As such, from the four proposals made by J.L. Le Moigne, HCCSR can be defined as artificial intelligence: scientific knowledge is built by referring to user behaviors and practices in order to design objects that address purposes. These objects can be used in a given context. The use of these objects is involved in refining the understanding of behaviors and the development/improvement practices. In turn, these developments enable progress in scientific knowledge. As a result, this is an iterative process.

In conclusion, HCCSR is a science of the artificial that produces scientific knowledge in conjunction with the activatable tool. These productions are constructed iteratively along with users. The activatable tool acts as the medium between the user and scientific knowledge. It is within the context of artificial intelligence that our research method is anchored.

The next section examines the difficulties related to the evaluation of scientific knowledge in HCCSR.

1.3. Difficulties in building and evaluating HCCSR instruments

Examining research methodologies for building and evaluating HCCSR instruments is complex for various reasons. This work should include a multidisciplinary dimension and a transverse dimension. Such works are multidisciplinary in the sense that they are concerned with problems linked to computer science that require the use of Humanities and Social Sciences (HSS) approaches. They are transverse because the problem is present in various specialist fields of research in computer science. As such, this has enabled us to observe the problem within the five specialist areas mentioned previously: HCI, TEL, IS, MAS and GEO. Multidisciplinarity and transversality are the primary complex elements of the problem.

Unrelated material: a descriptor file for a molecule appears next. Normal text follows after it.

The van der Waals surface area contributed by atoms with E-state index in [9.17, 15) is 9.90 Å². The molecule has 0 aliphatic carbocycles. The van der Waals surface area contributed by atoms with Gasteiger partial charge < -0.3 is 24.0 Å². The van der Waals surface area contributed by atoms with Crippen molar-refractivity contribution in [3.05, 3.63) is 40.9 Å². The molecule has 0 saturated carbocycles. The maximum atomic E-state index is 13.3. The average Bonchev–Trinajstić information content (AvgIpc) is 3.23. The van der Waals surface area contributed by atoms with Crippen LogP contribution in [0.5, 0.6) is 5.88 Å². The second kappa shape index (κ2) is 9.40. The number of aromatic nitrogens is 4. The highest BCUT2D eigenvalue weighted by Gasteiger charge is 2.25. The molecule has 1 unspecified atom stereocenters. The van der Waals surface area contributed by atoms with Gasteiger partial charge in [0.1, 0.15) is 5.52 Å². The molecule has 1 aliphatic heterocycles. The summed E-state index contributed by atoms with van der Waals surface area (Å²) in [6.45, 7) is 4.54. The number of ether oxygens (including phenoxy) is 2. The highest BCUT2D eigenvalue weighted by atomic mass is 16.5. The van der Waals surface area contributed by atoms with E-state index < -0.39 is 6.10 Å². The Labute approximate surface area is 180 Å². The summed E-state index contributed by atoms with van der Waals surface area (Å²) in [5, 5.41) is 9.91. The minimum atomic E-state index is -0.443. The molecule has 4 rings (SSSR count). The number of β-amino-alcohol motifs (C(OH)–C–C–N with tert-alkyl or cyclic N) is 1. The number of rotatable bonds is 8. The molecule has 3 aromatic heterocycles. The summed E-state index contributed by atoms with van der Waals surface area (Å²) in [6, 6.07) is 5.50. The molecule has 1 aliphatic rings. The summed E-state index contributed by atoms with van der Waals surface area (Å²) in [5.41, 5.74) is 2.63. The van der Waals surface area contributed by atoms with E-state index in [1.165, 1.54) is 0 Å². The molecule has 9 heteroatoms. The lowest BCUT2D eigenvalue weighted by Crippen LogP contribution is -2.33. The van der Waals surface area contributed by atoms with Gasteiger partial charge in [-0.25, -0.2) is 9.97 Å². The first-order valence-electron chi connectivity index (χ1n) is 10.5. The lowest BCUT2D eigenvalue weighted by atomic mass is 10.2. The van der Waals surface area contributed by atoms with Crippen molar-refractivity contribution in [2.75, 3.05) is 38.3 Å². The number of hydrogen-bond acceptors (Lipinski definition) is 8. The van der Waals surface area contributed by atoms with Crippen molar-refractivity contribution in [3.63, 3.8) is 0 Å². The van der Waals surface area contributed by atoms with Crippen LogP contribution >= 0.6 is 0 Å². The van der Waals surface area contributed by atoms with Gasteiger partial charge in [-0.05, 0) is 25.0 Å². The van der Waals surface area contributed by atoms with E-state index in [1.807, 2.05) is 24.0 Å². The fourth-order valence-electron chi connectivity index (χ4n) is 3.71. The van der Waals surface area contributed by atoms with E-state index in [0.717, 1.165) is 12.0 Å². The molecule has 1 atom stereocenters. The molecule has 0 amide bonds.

During the creation of this test work, human-centered computer science researchers face the following challenges:

  • – The complexity of the field to be investigated: humans in ecological situations: research led with the aim of building the instrument sits within a global context. On the one hand, the testing strategy is faced with including hands-on experience in ecological situations. On the other hand, the object of study is human, with all its complexity and inconstancy. For example, for TEL research, building an application requires the study of pupil’s and teachers’ behavior as well as their interactions in the classroom, and in some instances, the curriculum too. Sein et al. [SEI 11] highlight this requirement: “A new research method is needed to conduct research that recognizes that the artifact emerges from interaction with the organizational context even when its initial design is guided by the researchers’ intent”.
  • – A testing strategy that integrates users with a dual purpose: for sciences of artificial, Simon [SIM 04] advised alternating between design and evaluation phases for solutions in line with requirements, until a satisfactory design is achieved. A particularity of HCCSR testing is also to build (i.e. analysis and design) and evaluate an instrument along with users. User integration for these objectives is important in order to correctly model human activity and to produce a relevant research instrument. The problem is identifying the point in the research process when it is appropriate to integrate the user and for what purpose: to build or to evaluate.